New Delhi. Today, in a petition filed by the Wildlife Rescue and Rehabilitation Centre (WRRC), in which People for the Ethical Treatment of Animals (PETA) India is an intervener, the Supreme Court of India ordered the Ministry of Environment, Forest and Climate Change to appoint an expert team to study what PETA India and others have alleged is the cruel and illegal use of elephants for rides and other activities at Amer Fort and Elephant Village (Hathigaon) in Jaipur, Rajasthan. The court also granted the request by PETA India and another intervener, Gauri Maulekhi, to include their representatives in the team.
Earlier this week, PETA India fired off a letter to Ashok Gehlot, Chief Minister of Rajasthan, urging him to stop elephant rides and other activities at Amer Fort and Hathigaon because of the potential risk that tourists and others could contract tuberculosis (TB) from elephants and because elephant rides in Jaipur are apparently illegal, as none of the animals used are registered with the government body Animal Welfare Board of India (AWBI).
“The AWBI’s explosive reports of blind elephants who may be infected with TB being forced to carry back-breaking loads day in and day out are exactly why these rides must stop,” says PETA India CEO and veterinarian Dr Manilal Valliyate. “We welcome the direction of the Honourable Supreme Court of India in the hope that it will fast-track efforts to protect the sick, suffering elephants who are being denied much-needed veterinary care, putting everyone at risk.”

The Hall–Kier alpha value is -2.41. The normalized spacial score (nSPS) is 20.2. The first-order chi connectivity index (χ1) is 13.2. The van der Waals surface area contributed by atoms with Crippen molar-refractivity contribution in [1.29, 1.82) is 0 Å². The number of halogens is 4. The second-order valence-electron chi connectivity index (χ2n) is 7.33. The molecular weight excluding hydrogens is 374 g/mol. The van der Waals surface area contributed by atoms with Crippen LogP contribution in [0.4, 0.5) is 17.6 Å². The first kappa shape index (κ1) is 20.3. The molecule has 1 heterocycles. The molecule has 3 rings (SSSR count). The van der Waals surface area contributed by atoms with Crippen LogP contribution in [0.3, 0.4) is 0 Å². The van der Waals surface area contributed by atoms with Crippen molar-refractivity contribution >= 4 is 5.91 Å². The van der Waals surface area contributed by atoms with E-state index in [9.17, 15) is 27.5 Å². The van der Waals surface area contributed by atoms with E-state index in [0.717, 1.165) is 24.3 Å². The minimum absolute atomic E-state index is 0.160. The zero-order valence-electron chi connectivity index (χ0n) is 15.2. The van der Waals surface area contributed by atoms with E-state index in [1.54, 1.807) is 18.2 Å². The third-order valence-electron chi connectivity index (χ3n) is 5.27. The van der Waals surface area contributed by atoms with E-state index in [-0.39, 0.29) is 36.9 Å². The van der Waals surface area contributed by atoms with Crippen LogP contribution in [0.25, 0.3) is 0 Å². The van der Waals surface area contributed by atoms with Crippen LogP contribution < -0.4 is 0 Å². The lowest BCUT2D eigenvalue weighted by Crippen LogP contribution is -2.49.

Information collected under the Right to Information Act, 2005, shows that the Rajasthan Forest Department (RFD) used TB test kits that weren’t specific to elephants, weren’t meant for diagnostic purposes, and weren’t approved by any regulatory body and that the department recklessly declared that seven out of the 10 elephants initially found reactive for TB in 2018 by the AWBI were TB-free. While only those 10 were tested for TB by the RFD, 134 elephants are used for rides at Amer Fort, and only 91 of them were presented to the AWBI for testing, leaving 32% of them totally untested. Also as found under the RTI Act, none of the elephants used at Amer Fort are registered with the AWBI, in apparent violation of the Performing Animals (Registration) Rules, 2001, and the 2010 order of the Rajasthan government mandating that the AWBI must give permission for any use of elephants in any type of performance – including rides.